It was simple for those in power: Russia was needed to defeat the Germans (and would be useful against the Japanese) and anything to create anti-Nazi sentiment was encouraged. Essentially, the crime became buried like the thousands of victims.
Certainly a crime of this magnitude (even forgetting about the other 10,000 plus who "vanished") would gain the attention of the most important trial of war crimes in historyeven if it had the holocaust to contend with. Well, it did. Sort of. Originally, the crime was on the list of chargesin fact, the Soviets demanded it be (since it was the Nazis who were responsible) but it was dropped and never brought up. Besides this being primarily a Nazi "show," there was also feeling that entering the crime during a trial where the Soviets were (a small) part of the proceedings, would undermine the credibility of the whole process (the Dresden firebombing was unmentioned as well, unsurprisingly).
As soon as Russian retook Smolensk (1943), work began on obliterating history
. The cemetery
that had been built by the Polish Red Cross (with German permission
) was destroyed. Other evidence was disposed of. The following year, the Burdenko Commission was appointed by the Soviets. It was nothing but a propaganda device to rewrite the "facts." Of course, it "proved" the Nazis were responsible for the deaths. Three US journalists and the daughter of an ambassador
were brought in to view the "evidence" and findings of the commission. Of course, they were convinced. It was rigged for that conclusion.
Shortly after, there was a straight-faced ceremony held to honor those who had died at the hands of the German fascists. It was all captured on film for the usual reasons.
Katyn became off-topic for years. References simply were not made to it within Poland or the Soviet sphere; it was taken off maps, out of reference books. What happened, aside from the "official" version, ceased to exist as a part of history. Then, in a cynical and deliberate attempt to obfuscate, a small village in Belorussia (Belarus) was renamed Khatyn and made the site of Belorussian war memorial (1969). While in Russian the words don't look alike or even sound much alike, in English they do. The reasoning behind it is apparent.
Katyn becomes "useful"
After an aborted attempt to make inquiries into the subject in 1949, the Korean War made it politically correct (in an underappreciated use of the term) to look into the matter. The Cold War was "raging" and the Soviets were the "evil empire" (though the appellation was yet to be coined). Also of concern was that the communists might do the same to (US) prisoners of war there. In the words of one congressman, "Katyn may well be a blueprint for Korea"executions at Smolensk had been filmed and North Korea had been given a copy (www.cia.gov).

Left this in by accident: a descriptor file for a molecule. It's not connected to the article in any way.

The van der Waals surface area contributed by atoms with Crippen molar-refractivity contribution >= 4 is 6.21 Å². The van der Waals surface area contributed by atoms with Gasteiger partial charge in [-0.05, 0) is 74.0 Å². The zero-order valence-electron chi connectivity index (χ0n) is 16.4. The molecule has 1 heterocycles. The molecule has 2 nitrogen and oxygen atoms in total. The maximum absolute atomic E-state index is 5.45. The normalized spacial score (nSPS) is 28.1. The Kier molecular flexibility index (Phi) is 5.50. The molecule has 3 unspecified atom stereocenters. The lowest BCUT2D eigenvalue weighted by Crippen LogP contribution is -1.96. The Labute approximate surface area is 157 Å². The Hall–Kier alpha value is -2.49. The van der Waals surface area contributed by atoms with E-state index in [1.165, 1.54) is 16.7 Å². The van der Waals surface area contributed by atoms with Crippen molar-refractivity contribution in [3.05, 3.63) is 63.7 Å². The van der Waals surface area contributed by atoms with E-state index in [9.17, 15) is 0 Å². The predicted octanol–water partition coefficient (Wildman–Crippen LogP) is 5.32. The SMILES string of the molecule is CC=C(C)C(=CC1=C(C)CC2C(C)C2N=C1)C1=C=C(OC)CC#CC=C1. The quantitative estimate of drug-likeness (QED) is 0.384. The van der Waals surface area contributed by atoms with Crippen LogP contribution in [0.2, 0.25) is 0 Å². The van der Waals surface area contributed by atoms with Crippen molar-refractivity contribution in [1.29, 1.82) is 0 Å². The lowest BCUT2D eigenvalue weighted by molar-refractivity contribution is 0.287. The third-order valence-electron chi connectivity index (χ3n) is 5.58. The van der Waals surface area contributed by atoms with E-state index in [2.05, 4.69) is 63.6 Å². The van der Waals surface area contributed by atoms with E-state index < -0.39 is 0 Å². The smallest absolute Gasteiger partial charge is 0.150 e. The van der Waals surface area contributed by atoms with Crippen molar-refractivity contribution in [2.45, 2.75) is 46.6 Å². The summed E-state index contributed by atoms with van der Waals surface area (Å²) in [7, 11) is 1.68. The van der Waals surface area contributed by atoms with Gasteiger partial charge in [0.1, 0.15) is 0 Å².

So in September of 1951, the House of Representatives appointed a committee to hold hearings. It was the most comprehensive and complete investigation thus far. Dozens of witnesses, exhibits, and depositions were heard and viewed. The conclusion was as expected (and not only because it was exactly what the US wanted and ideology dictated): the Russians were responsible for the massacre. The head of the committee attempted to get the crime brought before the International Court of Justice but by the end of the committee's life, the political will was waning. The war had ended, Stalin had died, and new leadership was in place. US-Soviet relations showed potential for improvement (at that time) and the matter might escalate the Cold War.
Peeling back the layers of the onion
While rewritten and covered up and hidden, what happened in Katyn was not forgotten. Getting the truth and an admission was another matter entirely. In 1981, Poles put a simple memorial saying "Katyn, 1940" at the site. The police confiscated it and replaced it with one giving the official version: "To the Polish soldiersvictims of Hitlerite fascismreposing in the soil of Katyn."
In 1987, Soviet president Mikhail Gorbachev, as part of glastnost ("openness," though the extent of which remains open to debate), signed an agreement with Poland to begin discussing certain previously (then currently) censored historical subjects. A step toward a true discussion but Katyn, despite the desire for dialogue on the part of the Poles, was not brought up. A visit to Warsaw in 1988 also was a disappointment as Gorbachev ignored the issue.
The "dodge" led to protests demanding an inquiry. An open letter from Polish intellectuals was sent to the Soviets requesting access to information on the crime. Moscow had to act and it didrewriting history once again. This time, five hundred Russian soldiers also died and it took place in 1943. Of course, the Nazis were still to blame. Not only did this not placate the Poles, it insulted them and their intelligence (the very fact that the inquiry was so adamantly called for shows they already knew the truth). It also suggested that Moscow didn't give a damn.